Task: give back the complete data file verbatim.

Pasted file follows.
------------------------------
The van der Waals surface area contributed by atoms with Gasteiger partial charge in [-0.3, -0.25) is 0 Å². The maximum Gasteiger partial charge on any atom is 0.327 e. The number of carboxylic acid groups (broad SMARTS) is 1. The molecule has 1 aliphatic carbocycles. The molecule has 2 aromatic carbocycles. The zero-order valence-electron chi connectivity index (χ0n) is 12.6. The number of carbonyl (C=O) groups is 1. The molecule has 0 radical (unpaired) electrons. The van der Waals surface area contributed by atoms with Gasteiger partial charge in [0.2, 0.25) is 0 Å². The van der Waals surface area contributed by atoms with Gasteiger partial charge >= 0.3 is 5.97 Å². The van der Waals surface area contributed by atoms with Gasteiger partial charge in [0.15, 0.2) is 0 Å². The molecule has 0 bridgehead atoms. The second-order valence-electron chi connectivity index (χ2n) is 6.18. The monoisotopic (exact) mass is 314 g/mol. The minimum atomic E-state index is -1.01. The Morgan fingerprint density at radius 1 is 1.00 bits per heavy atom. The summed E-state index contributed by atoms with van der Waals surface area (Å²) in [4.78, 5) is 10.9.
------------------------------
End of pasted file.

The van der Waals surface area contributed by atoms with Gasteiger partial charge in [-0.3, -0.25) is 0 Å². The maximum Gasteiger partial charge on any atom is 0.327 e. The number of carboxylic acid groups (broad SMARTS) is 1. The molecule has 1 aliphatic carbocycles. The molecule has 2 aromatic carbocycles. The zero-order valence-electron chi connectivity index (χ0n) is 12.6. The number of carbonyl (C=O) groups is 1. The molecule has 0 radical (unpaired) electrons. The van der Waals surface area contributed by atoms with Gasteiger partial charge in [0.2, 0.25) is 0 Å². The van der Waals surface area contributed by atoms with Gasteiger partial charge >= 0.3 is 5.97 Å². The van der Waals surface area contributed by atoms with Gasteiger partial charge in [0.15, 0.2) is 0 Å². The molecule has 0 bridgehead atoms. The second-order valence-electron chi connectivity index (χ2n) is 6.18. The monoisotopic (exact) mass is 314 g/mol. The minimum atomic E-state index is -1.01. The Morgan fingerprint density at radius 1 is 1.00 bits per heavy atom. The summed E-state index contributed by atoms with van der Waals surface area (Å²) in [4.78, 5) is 10.9.